Pieter Claesz


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The following article is from The Great Soviet Encyclopedia (1979). It might be outdated or ideologically biased.

Claesz, Pieter

 

Born in 1597 or 1598 in Burgsteinfurt, Westphalia; buried Oct. 1, 1661, in Haarlem. Dutch painter.

Claesz worked in Haarlem. His “breakfast pieces,” or paintings of table settings, are noted for their simplicity of composition and modest subjects—for example, an earthenware pitcher, a herring, a glass, a quince, or a pipe. Claesz was the first master of still-life painting to value the monochromatic style and the rendering of the ambience of light and air. He recognized the importance of these devices in expressing the unity of objects and their environment.

REFERENCE

Vroom, N. R. A. De schilders van het monochrome banketje. Amsterdam, 1945.
The Great Soviet Encyclopedia, 3rd Edition (1970-1979). © 2010 The Gale Group, Inc. All rights reserved.
References in periodicals archive ?
Art works of Italian (Guercino, Leandro Bassano, Francesco Solimena, Lorenzo Bartolini), French (Jules Dupre, Gaspard Dughet, Pascal Dagnan-Bouveret, Jean-Joseph Benjamin-Constant), Dutch/Flemish (Frans Hals, Michiel Jansz van Mierevelt, Adriaen Brouwer, Adriaen van Ostade, Justus Sustermans, Pieter Claesz), German (Johann Heinrich Roos, Friedrich August von Kaulbach) and Polish (Jan Styka) painters are displayed in the museum.
1648 by the Antwerp-based master Pieter Claesz, depicting a pewter jug, a ham, a herring and other objects in careful disarray.
Like many in the collection, the exquisite title poem is ekphrastic, borrowing from other arts as if to illustrate that all life is a mere transitory marvel; the poem's subject is the still life painting of Pieter Claesz (1597-1660).
Only the affluent could afford difficult crops and imports; yet images of opulent tables and extravagant fare, as in the works of Frans Snyders, Nicolaes Gillis, Pieter Claesz, and many others, also appealed to those with little access to such feasts.
"This has led me to look at Dutch still life and floral painters like Pieter Claesz and Ambrosius Bosscheart and playfully subvert some of the moral messages that they present."
In the Dutch town of Haarlem in the 1620s, the still life paintings of Pieter Claesz introduced a more casual arrangement, a wider range of techniques to describe various surfaces and textures, and a commanding subtlety in tone to evoke soft, delicate light.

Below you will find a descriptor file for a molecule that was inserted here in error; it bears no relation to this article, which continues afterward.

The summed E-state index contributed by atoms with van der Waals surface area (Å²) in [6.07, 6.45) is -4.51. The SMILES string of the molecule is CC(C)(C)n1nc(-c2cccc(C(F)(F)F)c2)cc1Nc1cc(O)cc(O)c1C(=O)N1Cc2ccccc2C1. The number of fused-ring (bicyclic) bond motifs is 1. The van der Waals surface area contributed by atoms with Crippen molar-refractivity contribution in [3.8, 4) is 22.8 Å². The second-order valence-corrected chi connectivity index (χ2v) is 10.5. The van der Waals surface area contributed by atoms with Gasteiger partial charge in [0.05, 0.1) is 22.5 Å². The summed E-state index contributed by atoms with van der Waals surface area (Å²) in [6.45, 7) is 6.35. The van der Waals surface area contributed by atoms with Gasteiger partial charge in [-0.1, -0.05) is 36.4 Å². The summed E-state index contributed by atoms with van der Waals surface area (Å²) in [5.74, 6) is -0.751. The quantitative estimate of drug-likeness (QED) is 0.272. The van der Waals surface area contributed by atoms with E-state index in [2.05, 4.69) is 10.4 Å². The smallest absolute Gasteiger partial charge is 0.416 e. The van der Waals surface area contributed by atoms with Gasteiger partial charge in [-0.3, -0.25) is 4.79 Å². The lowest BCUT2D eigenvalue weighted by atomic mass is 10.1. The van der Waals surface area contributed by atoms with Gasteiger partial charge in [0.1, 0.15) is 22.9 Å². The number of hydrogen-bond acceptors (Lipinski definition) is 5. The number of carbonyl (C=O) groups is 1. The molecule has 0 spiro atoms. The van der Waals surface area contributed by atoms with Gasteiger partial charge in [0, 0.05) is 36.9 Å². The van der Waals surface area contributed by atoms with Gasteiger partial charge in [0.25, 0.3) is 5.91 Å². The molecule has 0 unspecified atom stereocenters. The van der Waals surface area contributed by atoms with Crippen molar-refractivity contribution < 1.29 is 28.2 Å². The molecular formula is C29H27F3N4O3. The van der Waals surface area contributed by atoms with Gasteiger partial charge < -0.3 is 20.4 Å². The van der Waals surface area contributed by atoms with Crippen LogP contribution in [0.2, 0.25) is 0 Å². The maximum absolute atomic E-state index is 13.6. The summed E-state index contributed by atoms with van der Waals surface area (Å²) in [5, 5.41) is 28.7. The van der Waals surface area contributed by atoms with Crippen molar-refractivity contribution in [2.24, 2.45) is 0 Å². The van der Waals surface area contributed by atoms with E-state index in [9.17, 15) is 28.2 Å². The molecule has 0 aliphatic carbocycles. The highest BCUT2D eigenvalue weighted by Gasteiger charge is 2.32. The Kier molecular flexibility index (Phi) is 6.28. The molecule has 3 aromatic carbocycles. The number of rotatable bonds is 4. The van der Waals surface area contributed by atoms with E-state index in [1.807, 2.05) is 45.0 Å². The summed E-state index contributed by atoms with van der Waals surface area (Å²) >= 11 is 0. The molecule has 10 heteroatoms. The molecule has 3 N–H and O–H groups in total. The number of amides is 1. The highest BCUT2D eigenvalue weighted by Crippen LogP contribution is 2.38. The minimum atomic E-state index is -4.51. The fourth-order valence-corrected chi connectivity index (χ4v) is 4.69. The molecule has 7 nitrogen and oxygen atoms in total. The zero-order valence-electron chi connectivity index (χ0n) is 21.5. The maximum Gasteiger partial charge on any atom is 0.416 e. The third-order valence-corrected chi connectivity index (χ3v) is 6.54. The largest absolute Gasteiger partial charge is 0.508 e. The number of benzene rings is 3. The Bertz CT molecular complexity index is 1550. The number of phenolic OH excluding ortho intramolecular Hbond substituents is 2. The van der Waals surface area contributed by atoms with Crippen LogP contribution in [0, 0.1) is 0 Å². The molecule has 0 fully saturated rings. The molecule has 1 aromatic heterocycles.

Though Holcombe has cited Pieter Bruegel, Francisco de Zurbaran, Caravaggio, and Hieronymous Bosch as influences, references to Petrus Christus, Dosso Dossi, and Pieter Claesz are also readily discernible in her work.
(4) Richard Baker paints summer still lives of sugar and lemonade, fruit baskets and oysters, that are part Balthasar van der Ast, part Rend Magritte, part Pieter Claesz, and all Giorgio de Chirico.
* Extreme realism interested Dutch artists during the 17th century in the scenes of daily life by Jan Vermeer and still-life paintings by Pieter Claesz. In 19th-century America, artists such as Winslow Homer and Thomas Eakins continued this fascination with realism.
Elsewhere, Salomon Lilian's selection of Dutch still lifes, drawn from its fine collection of Dutch and Flemish Old Master paintings, includes a richly detailed oil by Pieter Claesz, regarded as one of the finest still-life painters working in Haarlem (3 May-10 October; Fig.
Fine artists of the period painted these, among them Pieter Claesz, a master of visual feasts.
For example, the picture of a beaker of beer, a roll, a knife, and a salt herring on a pewter plate by Pieter Claesz is painted not only with brilliant technical accomplishment, but also with the deepest respect for the world about him: a respect alike for products of nature and for those of man.